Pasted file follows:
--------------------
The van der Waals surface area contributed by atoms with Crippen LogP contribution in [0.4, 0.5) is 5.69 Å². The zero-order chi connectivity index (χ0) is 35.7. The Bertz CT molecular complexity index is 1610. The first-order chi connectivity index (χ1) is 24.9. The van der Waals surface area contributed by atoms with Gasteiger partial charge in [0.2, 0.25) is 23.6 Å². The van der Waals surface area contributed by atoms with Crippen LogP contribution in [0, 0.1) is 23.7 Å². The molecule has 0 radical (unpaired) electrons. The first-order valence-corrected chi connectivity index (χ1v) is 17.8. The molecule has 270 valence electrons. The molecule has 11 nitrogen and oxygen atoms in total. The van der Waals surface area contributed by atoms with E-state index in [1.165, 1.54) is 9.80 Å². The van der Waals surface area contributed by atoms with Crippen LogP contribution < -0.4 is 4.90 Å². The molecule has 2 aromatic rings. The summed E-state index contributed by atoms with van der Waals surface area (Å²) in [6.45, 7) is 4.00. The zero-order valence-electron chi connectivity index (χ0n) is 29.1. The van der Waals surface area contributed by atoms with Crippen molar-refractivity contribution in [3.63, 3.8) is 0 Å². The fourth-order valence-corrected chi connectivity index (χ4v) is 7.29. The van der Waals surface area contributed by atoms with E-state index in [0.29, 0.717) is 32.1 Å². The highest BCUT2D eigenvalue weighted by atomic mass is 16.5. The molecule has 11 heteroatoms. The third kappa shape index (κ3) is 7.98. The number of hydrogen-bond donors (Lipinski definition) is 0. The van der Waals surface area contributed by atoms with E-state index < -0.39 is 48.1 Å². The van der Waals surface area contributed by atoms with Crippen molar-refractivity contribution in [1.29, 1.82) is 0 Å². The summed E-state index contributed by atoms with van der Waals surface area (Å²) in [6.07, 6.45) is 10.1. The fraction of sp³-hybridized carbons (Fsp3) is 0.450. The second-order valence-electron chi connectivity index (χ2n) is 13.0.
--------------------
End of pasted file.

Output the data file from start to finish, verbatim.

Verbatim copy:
The van der Waals surface area contributed by atoms with Crippen LogP contribution in [0.4, 0.5) is 5.69 Å². The zero-order chi connectivity index (χ0) is 35.7. The Bertz CT molecular complexity index is 1610. The first-order chi connectivity index (χ1) is 24.9. The van der Waals surface area contributed by atoms with Gasteiger partial charge in [0.2, 0.25) is 23.6 Å². The van der Waals surface area contributed by atoms with Crippen LogP contribution in [0, 0.1) is 23.7 Å². The molecule has 0 radical (unpaired) electrons. The first-order valence-corrected chi connectivity index (χ1v) is 17.8. The molecule has 270 valence electrons. The molecule has 11 nitrogen and oxygen atoms in total. The van der Waals surface area contributed by atoms with E-state index in [1.165, 1.54) is 9.80 Å². The van der Waals surface area contributed by atoms with Crippen LogP contribution < -0.4 is 4.90 Å². The molecule has 2 aromatic rings. The summed E-state index contributed by atoms with van der Waals surface area (Å²) in [6.45, 7) is 4.00. The zero-order valence-electron chi connectivity index (χ0n) is 29.1. The van der Waals surface area contributed by atoms with Crippen molar-refractivity contribution in [3.63, 3.8) is 0 Å². The fourth-order valence-corrected chi connectivity index (χ4v) is 7.29. The van der Waals surface area contributed by atoms with E-state index in [0.29, 0.717) is 32.1 Å². The highest BCUT2D eigenvalue weighted by atomic mass is 16.5. The molecule has 11 heteroatoms. The third kappa shape index (κ3) is 7.98. The number of hydrogen-bond donors (Lipinski definition) is 0. The van der Waals surface area contributed by atoms with E-state index < -0.39 is 48.1 Å². The van der Waals surface area contributed by atoms with Crippen molar-refractivity contribution in [1.29, 1.82) is 0 Å². The summed E-state index contributed by atoms with van der Waals surface area (Å²) in [6.07, 6.45) is 10.1. The fraction of sp³-hybridized carbons (Fsp3) is 0.450. The second-order valence-electron chi connectivity index (χ2n) is 13.0.